Connecticut shooting: ‘Unbearable’ pain of Scots who taught children of Newtown
TWIN sisters from Scotland who teach music to children in the devastated community of Newtown have said the death of 20 youngsters must not be in vain and that “some good” has to emerge from one of the worst mass shootings in US history.
Helen Malyszka and Trish Keil, 58, from Edinburgh, told The Scotsman how they drove past the school just half an hour after Adam Lanza opened fire on pupils and teachers. They assumed the emergency vehicles outside were attending a car crash.
It was only later that they learned the nature and scope of the tragedy, with some of the dead including youngsters who had been at their music lessons.
Struggling to comprehend the massacre, like so many people in Newtown, the twins said it would be remembered on a par with 11 September, 2001, in the once idyllic town. But they expressed hope that ultimately “good will overcome evil”.
The grieving families tried to eulogise lives that had only begun with the first two funerals for the young victims of Lanza, who also killed six adults during his shooting spree at Sandy Hook Elementary School, took place yesterday.
As hundreds of officers continued to piece together the events of last Friday, while maintaining a vigilant presence at other schools in the region, the debate surrounding gun control intensified in the wake of President Barack Obama’s soul-searching address before devastated families in the town.
The twins teach the children’s choir at the St Rose of Lima Catholic church in Sandy Hook, which has become a sanctuary for ordinary Connecticut people left devastated by the killings, and hold music classes at several pre-school and nursery establishments in the area.
Describing the impact of the killings, Ms Malyszka, known as Nell, said: “We’ll always remember 14 December … 9/11, it’s that kind of thing for this small town.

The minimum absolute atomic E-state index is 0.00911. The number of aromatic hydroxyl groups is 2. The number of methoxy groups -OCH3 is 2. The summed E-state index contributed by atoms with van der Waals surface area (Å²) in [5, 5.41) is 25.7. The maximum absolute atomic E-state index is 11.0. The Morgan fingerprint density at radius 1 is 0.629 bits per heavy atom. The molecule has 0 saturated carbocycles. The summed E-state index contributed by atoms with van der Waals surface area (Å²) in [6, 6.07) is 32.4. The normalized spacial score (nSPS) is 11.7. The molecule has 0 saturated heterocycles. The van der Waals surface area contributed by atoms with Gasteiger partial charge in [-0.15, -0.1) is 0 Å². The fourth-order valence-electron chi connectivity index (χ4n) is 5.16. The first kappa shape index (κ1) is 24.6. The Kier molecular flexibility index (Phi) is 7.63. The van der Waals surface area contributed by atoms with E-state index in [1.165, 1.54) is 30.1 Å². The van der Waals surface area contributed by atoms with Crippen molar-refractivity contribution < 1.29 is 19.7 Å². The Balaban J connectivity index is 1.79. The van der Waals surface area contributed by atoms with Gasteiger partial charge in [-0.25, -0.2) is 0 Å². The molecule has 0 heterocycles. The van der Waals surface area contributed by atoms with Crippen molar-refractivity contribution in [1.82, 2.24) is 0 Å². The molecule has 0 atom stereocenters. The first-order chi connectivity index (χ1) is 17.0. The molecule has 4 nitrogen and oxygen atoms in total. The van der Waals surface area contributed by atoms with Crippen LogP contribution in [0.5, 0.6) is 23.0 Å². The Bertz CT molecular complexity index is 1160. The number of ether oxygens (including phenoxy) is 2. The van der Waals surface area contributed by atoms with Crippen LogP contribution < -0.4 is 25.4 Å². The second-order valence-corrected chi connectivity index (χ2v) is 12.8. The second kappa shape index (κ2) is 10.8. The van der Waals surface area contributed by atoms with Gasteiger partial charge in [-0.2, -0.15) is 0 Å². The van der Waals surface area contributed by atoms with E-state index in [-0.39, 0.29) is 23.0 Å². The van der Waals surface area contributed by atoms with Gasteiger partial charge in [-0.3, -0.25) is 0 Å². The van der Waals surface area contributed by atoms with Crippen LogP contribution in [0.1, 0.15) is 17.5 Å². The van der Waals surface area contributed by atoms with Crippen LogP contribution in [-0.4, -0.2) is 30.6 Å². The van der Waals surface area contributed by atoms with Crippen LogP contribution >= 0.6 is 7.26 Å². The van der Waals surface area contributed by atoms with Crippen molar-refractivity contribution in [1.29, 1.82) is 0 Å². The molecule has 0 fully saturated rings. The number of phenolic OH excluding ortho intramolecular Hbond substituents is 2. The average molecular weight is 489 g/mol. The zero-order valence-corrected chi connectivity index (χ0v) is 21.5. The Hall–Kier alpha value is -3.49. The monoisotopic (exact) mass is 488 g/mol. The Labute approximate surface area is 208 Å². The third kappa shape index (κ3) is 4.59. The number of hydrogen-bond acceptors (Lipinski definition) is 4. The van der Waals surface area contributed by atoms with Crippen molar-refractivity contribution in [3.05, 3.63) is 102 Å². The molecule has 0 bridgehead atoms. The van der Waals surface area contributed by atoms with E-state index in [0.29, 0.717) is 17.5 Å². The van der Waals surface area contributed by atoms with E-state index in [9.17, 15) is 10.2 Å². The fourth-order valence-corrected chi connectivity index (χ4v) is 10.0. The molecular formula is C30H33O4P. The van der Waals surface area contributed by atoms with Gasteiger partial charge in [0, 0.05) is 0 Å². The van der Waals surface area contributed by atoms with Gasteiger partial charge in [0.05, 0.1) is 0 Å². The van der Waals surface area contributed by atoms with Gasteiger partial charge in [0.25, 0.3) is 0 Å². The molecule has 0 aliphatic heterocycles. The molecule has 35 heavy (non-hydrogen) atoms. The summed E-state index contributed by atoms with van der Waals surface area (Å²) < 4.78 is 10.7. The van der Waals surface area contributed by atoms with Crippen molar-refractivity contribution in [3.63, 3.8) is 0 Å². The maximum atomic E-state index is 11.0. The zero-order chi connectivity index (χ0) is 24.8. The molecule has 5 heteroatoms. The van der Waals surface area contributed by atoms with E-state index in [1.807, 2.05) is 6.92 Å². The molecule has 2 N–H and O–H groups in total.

“But we will overcome, because good does overcome evil. It does. There’s more good – there has to be.”
She told The Scotsman she had been on her way to a vet appointment when she saw the emergency vehicles outside Sandy Hook. Soon afterwards, her son Paul called her to tell her about the unfolding tragedy.
“It wasn’t known until a few hours later what the scope of the tragedy would be,” she said.
“Knowing in our hearts that we would have known some of these poor innocent victims or their siblings from our nursery school music programmes, the wait for the list of names of the victims was unbearable.
“And now, three days later, we are reminded of the horror as we start to put these poor, innocent souls to rest.”
Her sister, who emigrated to the US with her and their brother, Matt Wilkie, when they were 21, said: “Something has to come out of this – some good has to come out of this. There has to be a change here in America.”
Addressing an interfaith vigil at Newtown on Sunday evening, Mr Obama recalled mass shootings of the past, telling his audience: “We can’t tolerate this any more. These tragedies must end. And to end them, we must change.”
The president did not mention the word “gun”, but he cast his argument against violence in terms of another politically potent image – protecting America’s children.